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I have often seen it stated and discussed that a diode-connected BJT has an ideality factor (n) closer to 1 in Shockley's diode equation when compared with a simple pn diode's ~2/3.

Why is this?

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    \$\begingroup\$ High level injection and sometimes also bulk Ohmic resistance makes the diode less ideal. Diode connected BJTs usually aren't used at those kinds of levels and they are made differently. (Their reverse breakdown is pretty low.) The factor is a "tweak" of sorts that gets modeling them okay over their specified range of use. \$\endgroup\$ – jonk Dec 29 '19 at 1:44
  • \$\begingroup\$ If you want a much more serious answer, I can provide the old papers you can read on a variety of more physically real effects and associated construction details. But it complicates the analysis a lot and the factor suffices for most uses. \$\endgroup\$ – jonk Dec 29 '19 at 1:47
  • \$\begingroup\$ @jonk I'm eventually interested by your "old papers". Do you have references or ideally links ? \$\endgroup\$ – andre314 Dec 29 '19 at 10:02
  • \$\begingroup\$ @jonk Thanks for your response. I too would be interested in seeing these papers. \$\endgroup\$ – Benjamin Crawford Ctrl-Alt-Tut Dec 29 '19 at 13:58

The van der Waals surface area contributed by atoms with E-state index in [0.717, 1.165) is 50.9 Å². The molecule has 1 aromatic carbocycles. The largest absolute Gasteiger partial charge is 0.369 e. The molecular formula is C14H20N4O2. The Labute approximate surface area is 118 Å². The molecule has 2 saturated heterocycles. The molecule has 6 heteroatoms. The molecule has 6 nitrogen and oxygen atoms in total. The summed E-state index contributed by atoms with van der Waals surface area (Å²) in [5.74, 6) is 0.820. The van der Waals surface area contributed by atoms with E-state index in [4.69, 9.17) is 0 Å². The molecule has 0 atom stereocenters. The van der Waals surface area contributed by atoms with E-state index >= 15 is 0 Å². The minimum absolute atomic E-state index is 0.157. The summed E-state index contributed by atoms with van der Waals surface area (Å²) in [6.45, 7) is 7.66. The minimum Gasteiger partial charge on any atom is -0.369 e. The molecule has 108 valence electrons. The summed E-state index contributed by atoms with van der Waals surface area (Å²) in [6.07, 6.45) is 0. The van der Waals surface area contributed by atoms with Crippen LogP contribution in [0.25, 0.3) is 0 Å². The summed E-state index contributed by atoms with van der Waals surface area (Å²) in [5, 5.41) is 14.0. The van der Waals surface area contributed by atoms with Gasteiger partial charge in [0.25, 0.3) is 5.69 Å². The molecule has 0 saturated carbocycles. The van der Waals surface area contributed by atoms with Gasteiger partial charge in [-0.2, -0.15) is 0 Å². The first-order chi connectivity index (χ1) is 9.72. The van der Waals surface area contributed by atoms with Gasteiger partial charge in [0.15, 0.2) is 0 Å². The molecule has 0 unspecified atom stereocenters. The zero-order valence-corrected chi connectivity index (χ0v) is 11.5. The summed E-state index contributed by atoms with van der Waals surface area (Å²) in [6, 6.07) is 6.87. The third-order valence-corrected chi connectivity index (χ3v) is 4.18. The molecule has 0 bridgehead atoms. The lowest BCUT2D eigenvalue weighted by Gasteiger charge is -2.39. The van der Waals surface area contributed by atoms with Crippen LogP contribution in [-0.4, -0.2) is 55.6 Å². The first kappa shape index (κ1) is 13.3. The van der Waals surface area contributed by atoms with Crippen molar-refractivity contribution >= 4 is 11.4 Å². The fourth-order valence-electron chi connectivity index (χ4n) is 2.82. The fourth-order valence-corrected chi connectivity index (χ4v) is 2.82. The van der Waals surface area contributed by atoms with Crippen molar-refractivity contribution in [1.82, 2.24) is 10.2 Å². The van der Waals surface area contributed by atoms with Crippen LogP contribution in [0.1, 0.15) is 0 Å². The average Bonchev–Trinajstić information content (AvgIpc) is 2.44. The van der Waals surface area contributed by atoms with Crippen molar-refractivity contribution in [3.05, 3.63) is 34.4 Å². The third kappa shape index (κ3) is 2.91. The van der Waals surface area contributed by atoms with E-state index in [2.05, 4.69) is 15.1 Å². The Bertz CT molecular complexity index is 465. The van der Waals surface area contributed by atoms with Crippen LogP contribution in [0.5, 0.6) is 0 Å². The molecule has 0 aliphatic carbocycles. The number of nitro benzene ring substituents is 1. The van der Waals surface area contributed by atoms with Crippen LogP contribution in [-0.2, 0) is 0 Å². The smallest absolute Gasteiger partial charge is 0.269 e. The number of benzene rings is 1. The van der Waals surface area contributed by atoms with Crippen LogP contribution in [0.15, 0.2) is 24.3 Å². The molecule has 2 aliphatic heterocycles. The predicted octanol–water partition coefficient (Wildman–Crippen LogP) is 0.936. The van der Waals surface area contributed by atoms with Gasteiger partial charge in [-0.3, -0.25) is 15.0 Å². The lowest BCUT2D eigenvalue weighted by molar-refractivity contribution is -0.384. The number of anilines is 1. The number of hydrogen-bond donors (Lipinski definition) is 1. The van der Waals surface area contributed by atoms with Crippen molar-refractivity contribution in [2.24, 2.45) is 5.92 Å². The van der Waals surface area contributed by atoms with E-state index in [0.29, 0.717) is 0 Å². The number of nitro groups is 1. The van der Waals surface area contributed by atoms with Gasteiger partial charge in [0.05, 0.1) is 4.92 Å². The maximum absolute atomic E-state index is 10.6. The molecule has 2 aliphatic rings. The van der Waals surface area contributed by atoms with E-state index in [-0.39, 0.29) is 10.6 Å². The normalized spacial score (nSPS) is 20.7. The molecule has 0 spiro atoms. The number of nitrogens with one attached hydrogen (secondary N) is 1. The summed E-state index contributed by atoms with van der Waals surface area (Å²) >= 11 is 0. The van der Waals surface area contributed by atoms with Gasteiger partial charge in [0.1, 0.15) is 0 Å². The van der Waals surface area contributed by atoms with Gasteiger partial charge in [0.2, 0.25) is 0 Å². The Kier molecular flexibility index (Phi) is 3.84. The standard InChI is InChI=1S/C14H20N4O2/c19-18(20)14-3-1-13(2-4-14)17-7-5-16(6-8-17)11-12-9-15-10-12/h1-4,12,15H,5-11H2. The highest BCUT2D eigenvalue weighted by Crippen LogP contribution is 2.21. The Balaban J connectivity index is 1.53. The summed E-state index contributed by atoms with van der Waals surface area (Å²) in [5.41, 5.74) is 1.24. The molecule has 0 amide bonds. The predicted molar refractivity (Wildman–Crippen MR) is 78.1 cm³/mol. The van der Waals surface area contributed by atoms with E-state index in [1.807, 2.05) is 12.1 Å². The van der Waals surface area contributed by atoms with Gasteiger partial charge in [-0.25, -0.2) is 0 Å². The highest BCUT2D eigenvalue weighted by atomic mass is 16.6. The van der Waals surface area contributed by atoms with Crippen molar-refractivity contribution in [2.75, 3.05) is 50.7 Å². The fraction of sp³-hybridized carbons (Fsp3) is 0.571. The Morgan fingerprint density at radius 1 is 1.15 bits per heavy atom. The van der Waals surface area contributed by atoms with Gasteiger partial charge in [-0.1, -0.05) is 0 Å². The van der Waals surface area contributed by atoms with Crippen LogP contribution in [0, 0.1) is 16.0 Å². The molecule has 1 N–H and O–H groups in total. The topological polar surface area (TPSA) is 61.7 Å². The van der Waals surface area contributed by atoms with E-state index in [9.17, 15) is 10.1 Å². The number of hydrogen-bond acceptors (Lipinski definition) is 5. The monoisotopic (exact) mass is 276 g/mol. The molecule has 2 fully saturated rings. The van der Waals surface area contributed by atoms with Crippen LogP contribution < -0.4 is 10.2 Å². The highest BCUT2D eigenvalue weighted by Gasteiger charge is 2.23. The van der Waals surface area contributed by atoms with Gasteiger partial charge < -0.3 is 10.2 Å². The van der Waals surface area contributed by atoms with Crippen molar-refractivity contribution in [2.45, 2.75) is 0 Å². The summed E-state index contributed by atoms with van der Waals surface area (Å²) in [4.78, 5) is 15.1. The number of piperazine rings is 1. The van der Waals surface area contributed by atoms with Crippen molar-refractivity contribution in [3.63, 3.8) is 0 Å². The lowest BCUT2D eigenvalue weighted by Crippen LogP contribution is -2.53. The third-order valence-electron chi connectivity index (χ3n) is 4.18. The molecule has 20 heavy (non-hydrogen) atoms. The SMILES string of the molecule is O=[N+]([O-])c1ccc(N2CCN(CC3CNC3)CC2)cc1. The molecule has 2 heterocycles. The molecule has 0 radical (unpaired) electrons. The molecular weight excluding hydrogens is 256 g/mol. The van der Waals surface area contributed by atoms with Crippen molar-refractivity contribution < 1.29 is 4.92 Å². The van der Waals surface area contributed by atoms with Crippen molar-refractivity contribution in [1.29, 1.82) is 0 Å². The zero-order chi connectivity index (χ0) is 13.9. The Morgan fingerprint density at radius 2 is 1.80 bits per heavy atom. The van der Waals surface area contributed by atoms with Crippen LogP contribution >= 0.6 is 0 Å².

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Diodes come in low-current types, that have a point-contact-like geometry, for high speed operation. The depletion region in such diodes is a hemisphere, not a uniform slab, and that deviates from the diode equation geometry. Diodes also come in high-current types, which often have intentional resistive layers, in order to prevent hot spot formation. The resistive features are not part of the diode equation either.

Small-signal transistors, however, have a large flat thin base region (which is the right geometry) and minimal resistance in the emitter, and low-resistance collector metallization, so the junctions DO fit the equation, even if not specifically designed to do so. It's accidentally the better 'ideal diode' because of features frequently designed into diodes.

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